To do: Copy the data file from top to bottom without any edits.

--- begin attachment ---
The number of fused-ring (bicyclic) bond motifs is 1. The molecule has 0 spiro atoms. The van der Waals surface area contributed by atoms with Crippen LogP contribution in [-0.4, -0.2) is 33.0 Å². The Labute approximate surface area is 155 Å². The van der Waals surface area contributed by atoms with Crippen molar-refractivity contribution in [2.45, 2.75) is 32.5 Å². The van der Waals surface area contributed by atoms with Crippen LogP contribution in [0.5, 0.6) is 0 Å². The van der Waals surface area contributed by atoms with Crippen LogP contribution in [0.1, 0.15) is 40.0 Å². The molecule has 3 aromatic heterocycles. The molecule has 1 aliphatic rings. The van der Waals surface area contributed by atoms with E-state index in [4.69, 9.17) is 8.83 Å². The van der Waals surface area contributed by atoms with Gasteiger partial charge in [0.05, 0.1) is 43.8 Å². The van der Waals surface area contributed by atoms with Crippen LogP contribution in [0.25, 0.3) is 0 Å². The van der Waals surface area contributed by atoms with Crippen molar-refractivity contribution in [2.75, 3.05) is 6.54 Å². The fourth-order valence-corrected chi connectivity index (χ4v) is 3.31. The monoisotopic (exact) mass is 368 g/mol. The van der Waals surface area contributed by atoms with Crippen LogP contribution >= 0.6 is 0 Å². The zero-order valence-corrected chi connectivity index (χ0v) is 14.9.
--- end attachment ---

The number of fused-ring (bicyclic) bond motifs is 1. The molecule has 0 spiro atoms. The van der Waals surface area contributed by atoms with Crippen LogP contribution in [-0.4, -0.2) is 33.0 Å². The Labute approximate surface area is 155 Å². The van der Waals surface area contributed by atoms with Crippen molar-refractivity contribution in [2.45, 2.75) is 32.5 Å². The van der Waals surface area contributed by atoms with Crippen LogP contribution in [0.5, 0.6) is 0 Å². The van der Waals surface area contributed by atoms with Crippen LogP contribution in [0.1, 0.15) is 40.0 Å². The molecule has 3 aromatic heterocycles. The molecule has 1 aliphatic rings. The van der Waals surface area contributed by atoms with E-state index in [4.69, 9.17) is 8.83 Å². The van der Waals surface area contributed by atoms with Gasteiger partial charge in [0.05, 0.1) is 43.8 Å². The van der Waals surface area contributed by atoms with Crippen LogP contribution in [0.25, 0.3) is 0 Å². The van der Waals surface area contributed by atoms with Crippen molar-refractivity contribution in [2.75, 3.05) is 6.54 Å². The fourth-order valence-corrected chi connectivity index (χ4v) is 3.31. The monoisotopic (exact) mass is 368 g/mol. The van der Waals surface area contributed by atoms with Crippen LogP contribution >= 0.6 is 0 Å². The zero-order valence-corrected chi connectivity index (χ0v) is 14.9.